Editor’s Notebook: Take a Good Look in the Mirror... Reflections on Customer Satisfaction & Service

Editor’s Notebook: Take a Good Look in the Mirror… Reflections on Customer Satisfaction & Service

As the challenge to win and retain customers becomes increasingly more difficult, taking a detailed look at your business’ policies and practices, especially as they relate to the outside world, should rank among your most important growth strategies.

How customers perceive your shop in terms of quality repairs, expertise, knowledge and professionalism can make or break their decision to bring their vehicles to your shop for service.

And the level of satisfaction with their vehicles’ repair, and how they rate the customer service they received, will determine if they come back, and whether or not you’ll get those highly sought-after customer referrals.

In other words, satisfaction with the repair process is more than just using high-quality parts and delivering top-quality repairs. It starts at the service counter and extends to the finished repair — and everything that happens in between, including any correspondence and communication with employees. Customers need to feel important and know that you appreciate their business.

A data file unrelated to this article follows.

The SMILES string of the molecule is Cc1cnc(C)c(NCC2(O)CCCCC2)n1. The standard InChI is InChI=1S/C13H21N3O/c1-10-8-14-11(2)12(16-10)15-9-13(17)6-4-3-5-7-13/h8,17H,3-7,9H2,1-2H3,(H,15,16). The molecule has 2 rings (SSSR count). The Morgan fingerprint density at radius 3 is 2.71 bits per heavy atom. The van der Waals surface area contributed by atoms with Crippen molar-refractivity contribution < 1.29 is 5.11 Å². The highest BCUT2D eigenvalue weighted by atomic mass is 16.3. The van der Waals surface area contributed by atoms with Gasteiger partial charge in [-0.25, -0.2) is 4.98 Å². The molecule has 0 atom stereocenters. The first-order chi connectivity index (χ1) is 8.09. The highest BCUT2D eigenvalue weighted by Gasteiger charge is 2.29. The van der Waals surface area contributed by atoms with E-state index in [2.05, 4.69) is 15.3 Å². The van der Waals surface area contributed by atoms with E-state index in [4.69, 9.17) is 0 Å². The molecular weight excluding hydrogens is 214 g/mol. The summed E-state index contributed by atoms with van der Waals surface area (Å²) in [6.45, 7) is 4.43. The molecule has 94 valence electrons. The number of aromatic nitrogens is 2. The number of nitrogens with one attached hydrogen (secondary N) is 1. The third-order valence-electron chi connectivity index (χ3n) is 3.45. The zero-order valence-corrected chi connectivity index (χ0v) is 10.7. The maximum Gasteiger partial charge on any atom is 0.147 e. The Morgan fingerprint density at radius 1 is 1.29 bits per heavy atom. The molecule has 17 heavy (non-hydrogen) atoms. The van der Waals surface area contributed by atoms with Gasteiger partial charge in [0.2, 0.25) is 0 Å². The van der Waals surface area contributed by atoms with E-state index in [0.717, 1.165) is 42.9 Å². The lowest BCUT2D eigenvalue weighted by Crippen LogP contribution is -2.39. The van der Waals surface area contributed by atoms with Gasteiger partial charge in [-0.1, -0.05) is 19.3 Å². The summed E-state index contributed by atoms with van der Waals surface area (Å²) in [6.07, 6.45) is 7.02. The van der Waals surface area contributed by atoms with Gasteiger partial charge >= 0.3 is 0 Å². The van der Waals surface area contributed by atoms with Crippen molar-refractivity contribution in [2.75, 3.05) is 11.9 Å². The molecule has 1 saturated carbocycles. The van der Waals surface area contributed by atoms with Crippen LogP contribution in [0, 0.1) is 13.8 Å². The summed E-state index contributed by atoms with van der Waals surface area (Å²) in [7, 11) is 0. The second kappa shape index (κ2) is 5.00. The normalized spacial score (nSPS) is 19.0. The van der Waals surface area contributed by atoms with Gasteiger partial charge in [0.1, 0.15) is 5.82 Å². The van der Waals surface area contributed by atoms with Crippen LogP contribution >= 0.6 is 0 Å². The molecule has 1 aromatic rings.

During a recent lunchtime trip to the bank, I witnessed what I would describe as one of the most “heartless” customer transactions I’ve ever seen. It was so disturbing to me, that I can’t even imagine the level of discontent the customer was feeling.

He was a middle-aged man, who upon approaching the bank teller’s window, said, “I’d like to close this account.” He handed over a savings account passbook and the teller very matter-of-factly began the process of closing his account. Not one word of gratitude to thank him for being a loyal customer was extended. Maybe she thought, he’s not a customer anymore, so who cares about him now.

But, maybe even more importantly, she didn’t try to find out why he was closing his account. Was he unhappy with the service he received? Did he find a bank with more incentives? Was he moving? Maybe the reasons were due to financial hardship and he needed the money, but the teller didn’t bother to find out if it was a reflection of anything the bank did — or didn’t do — from a customer service perspective.

I would think the manager would want to know why someone was closing an account, especially if it were a large sum of money, to hopefully get feedback on how the bank could better serve, and retain, its customers.

The moral of the story is, customer feedback is essential to your business to make sure you’re hitting the mark in terms of customer satisfaction and customers’ perceived value. Take any negative comments and customer concerns very seriously. Reflect on your customers’ input to make changes that will better channel your resources and allow your shop to take customer service to another level. Appreciate your customers and their business, or they will find someone else who does.

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